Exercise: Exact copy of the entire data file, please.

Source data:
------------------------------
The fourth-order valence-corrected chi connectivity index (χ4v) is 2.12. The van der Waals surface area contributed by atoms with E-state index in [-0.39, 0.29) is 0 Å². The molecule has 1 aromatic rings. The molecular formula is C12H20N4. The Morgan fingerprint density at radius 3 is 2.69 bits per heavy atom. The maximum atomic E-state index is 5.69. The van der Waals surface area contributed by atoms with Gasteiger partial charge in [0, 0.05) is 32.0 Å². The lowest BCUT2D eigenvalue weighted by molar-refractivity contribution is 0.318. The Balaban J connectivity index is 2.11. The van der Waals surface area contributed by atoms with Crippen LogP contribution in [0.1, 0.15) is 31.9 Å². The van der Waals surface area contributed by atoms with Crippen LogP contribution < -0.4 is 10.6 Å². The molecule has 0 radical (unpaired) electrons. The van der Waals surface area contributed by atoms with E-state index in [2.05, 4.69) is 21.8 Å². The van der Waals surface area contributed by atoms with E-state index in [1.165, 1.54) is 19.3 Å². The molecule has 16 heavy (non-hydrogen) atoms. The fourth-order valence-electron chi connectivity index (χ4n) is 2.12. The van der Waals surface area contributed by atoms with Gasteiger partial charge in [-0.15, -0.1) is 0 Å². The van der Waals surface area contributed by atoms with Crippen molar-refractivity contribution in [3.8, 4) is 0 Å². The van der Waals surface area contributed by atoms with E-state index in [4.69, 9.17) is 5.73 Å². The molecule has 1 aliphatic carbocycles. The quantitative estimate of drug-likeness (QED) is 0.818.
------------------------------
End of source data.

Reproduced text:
The fourth-order valence-corrected chi connectivity index (χ4v) is 2.12. The van der Waals surface area contributed by atoms with E-state index in [-0.39, 0.29) is 0 Å². The molecule has 1 aromatic rings. The molecular formula is C12H20N4. The Morgan fingerprint density at radius 3 is 2.69 bits per heavy atom. The maximum atomic E-state index is 5.69. The van der Waals surface area contributed by atoms with Gasteiger partial charge in [0, 0.05) is 32.0 Å². The lowest BCUT2D eigenvalue weighted by molar-refractivity contribution is 0.318. The Balaban J connectivity index is 2.11. The van der Waals surface area contributed by atoms with Crippen LogP contribution in [0.1, 0.15) is 31.9 Å². The van der Waals surface area contributed by atoms with Crippen LogP contribution < -0.4 is 10.6 Å². The molecule has 0 radical (unpaired) electrons. The van der Waals surface area contributed by atoms with E-state index in [2.05, 4.69) is 21.8 Å². The van der Waals surface area contributed by atoms with E-state index in [1.165, 1.54) is 19.3 Å². The molecule has 16 heavy (non-hydrogen) atoms. The fourth-order valence-electron chi connectivity index (χ4n) is 2.12. The van der Waals surface area contributed by atoms with Gasteiger partial charge in [-0.15, -0.1) is 0 Å². The van der Waals surface area contributed by atoms with Crippen molar-refractivity contribution in [3.8, 4) is 0 Å². The van der Waals surface area contributed by atoms with E-state index in [4.69, 9.17) is 5.73 Å². The molecule has 1 aliphatic carbocycles. The quantitative estimate of drug-likeness (QED) is 0.818.